Article ID: JE20190061
Background: While marriage and education help maintain older adults’ health, their joint association with mortality remains unclear. This cross-national study examined the combined effect of marriage and education on the mortality of older Japanese and Finnish adults.
Methods: Data on 22,415 Japanese and 11,993 Finnish adults, aged 65–74 years, were obtained from the Japan Gerontological Evaluation Study of 2010–2012 and the Finnish Public Sector Study of 2008–2009 and 2012–2013. We followed up on respondents’ survival status for 5 years using public records. Marital status, educational level, and other variables in both datasets were harmonized.
Results: The Cox proportional hazards model showed that unmarried men had a higher mortality risk than married men in both countries (hazard ratio [HR] 1.47; 95% confidence interval [CI], 1.21–1.79 for Japanese and HR 1.94; 95% CI, 1.29–2.91 for Finnish); no such difference was observed in women. The highest mortality risk was observed in unmarried men with tertiary education in both Japan (HR 1.85; 95% CI, 1.21–2.83) and Finland (HR 2.21; 95% CI, 1.26–3.89), when adjusted for baseline age, health-related behaviors, and illnesses.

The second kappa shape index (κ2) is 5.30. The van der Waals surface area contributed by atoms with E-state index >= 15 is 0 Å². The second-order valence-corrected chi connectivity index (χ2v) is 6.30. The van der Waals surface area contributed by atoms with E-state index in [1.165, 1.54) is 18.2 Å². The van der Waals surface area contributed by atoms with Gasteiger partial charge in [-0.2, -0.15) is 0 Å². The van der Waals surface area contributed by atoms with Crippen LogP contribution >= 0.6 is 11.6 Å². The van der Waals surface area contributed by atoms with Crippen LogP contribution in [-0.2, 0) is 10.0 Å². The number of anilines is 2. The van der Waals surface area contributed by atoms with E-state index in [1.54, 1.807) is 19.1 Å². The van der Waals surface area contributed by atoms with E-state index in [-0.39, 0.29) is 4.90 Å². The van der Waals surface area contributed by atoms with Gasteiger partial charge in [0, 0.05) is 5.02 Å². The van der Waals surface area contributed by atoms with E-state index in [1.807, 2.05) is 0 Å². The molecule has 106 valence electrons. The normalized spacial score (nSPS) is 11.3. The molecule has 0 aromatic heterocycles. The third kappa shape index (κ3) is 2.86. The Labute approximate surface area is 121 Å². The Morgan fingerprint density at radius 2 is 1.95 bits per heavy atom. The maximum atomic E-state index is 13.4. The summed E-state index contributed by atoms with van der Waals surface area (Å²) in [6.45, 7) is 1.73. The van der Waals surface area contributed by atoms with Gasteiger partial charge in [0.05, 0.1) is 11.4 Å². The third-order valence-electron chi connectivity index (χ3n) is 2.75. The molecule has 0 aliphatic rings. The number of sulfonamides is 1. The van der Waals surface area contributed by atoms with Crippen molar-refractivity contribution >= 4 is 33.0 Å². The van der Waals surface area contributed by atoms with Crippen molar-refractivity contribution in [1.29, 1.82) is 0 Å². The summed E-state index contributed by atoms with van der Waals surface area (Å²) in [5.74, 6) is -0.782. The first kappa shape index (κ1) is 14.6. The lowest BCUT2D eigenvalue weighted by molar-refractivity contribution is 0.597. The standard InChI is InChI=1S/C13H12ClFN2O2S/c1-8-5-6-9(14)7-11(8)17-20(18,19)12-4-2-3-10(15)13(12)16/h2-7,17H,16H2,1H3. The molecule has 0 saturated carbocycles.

Conclusions: Our findings showed similarity in the combined effect of marriage and education between Japan and Finland, differing from observations in countries with more apparent socioeconomic health disparities. Further studies should examine the reasons for the excessive mortality risk in highly educated, unmarried men in both countries and consider whether selection bias led to underestimation of the true risk in unmarried older adults with lower education.